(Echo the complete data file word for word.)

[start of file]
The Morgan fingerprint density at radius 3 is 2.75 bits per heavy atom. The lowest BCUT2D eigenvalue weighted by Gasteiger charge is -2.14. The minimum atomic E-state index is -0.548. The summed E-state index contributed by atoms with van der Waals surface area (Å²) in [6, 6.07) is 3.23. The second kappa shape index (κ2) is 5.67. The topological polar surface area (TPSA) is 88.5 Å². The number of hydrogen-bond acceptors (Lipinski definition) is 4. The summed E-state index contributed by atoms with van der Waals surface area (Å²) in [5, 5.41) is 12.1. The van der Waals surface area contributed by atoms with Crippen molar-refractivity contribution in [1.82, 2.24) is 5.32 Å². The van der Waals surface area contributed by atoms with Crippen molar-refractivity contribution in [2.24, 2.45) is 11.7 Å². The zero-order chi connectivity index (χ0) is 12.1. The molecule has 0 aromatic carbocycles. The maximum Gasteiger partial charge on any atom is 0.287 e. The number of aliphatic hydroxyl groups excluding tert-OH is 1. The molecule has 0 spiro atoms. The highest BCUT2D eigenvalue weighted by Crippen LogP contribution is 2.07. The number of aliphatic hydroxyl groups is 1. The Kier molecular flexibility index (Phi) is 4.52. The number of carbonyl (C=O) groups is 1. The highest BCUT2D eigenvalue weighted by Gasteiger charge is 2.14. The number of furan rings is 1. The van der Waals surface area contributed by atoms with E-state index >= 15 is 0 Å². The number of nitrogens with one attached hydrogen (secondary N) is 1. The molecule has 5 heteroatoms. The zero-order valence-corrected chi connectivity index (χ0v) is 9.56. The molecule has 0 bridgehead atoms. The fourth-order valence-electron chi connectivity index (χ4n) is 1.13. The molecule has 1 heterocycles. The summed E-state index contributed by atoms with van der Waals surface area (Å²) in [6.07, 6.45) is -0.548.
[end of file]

The Morgan fingerprint density at radius 3 is 2.75 bits per heavy atom. The lowest BCUT2D eigenvalue weighted by Gasteiger charge is -2.14. The minimum atomic E-state index is -0.548. The summed E-state index contributed by atoms with van der Waals surface area (Å²) in [6, 6.07) is 3.23. The second kappa shape index (κ2) is 5.67. The topological polar surface area (TPSA) is 88.5 Å². The number of hydrogen-bond acceptors (Lipinski definition) is 4. The summed E-state index contributed by atoms with van der Waals surface area (Å²) in [5, 5.41) is 12.1. The van der Waals surface area contributed by atoms with Crippen molar-refractivity contribution in [1.82, 2.24) is 5.32 Å². The van der Waals surface area contributed by atoms with Crippen molar-refractivity contribution in [2.24, 2.45) is 11.7 Å². The zero-order chi connectivity index (χ0) is 12.1. The molecule has 0 aromatic carbocycles. The maximum Gasteiger partial charge on any atom is 0.287 e. The number of aliphatic hydroxyl groups excluding tert-OH is 1. The molecule has 0 spiro atoms. The highest BCUT2D eigenvalue weighted by Crippen LogP contribution is 2.07. The number of aliphatic hydroxyl groups is 1. The Kier molecular flexibility index (Phi) is 4.52. The number of carbonyl (C=O) groups is 1. The highest BCUT2D eigenvalue weighted by Gasteiger charge is 2.14. The number of furan rings is 1. The van der Waals surface area contributed by atoms with E-state index >= 15 is 0 Å². The number of nitrogens with one attached hydrogen (secondary N) is 1. The molecule has 5 heteroatoms. The zero-order valence-corrected chi connectivity index (χ0v) is 9.56. The molecule has 0 bridgehead atoms. The fourth-order valence-electron chi connectivity index (χ4n) is 1.13. The molecule has 1 heterocycles. The summed E-state index contributed by atoms with van der Waals surface area (Å²) in [6.07, 6.45) is -0.548.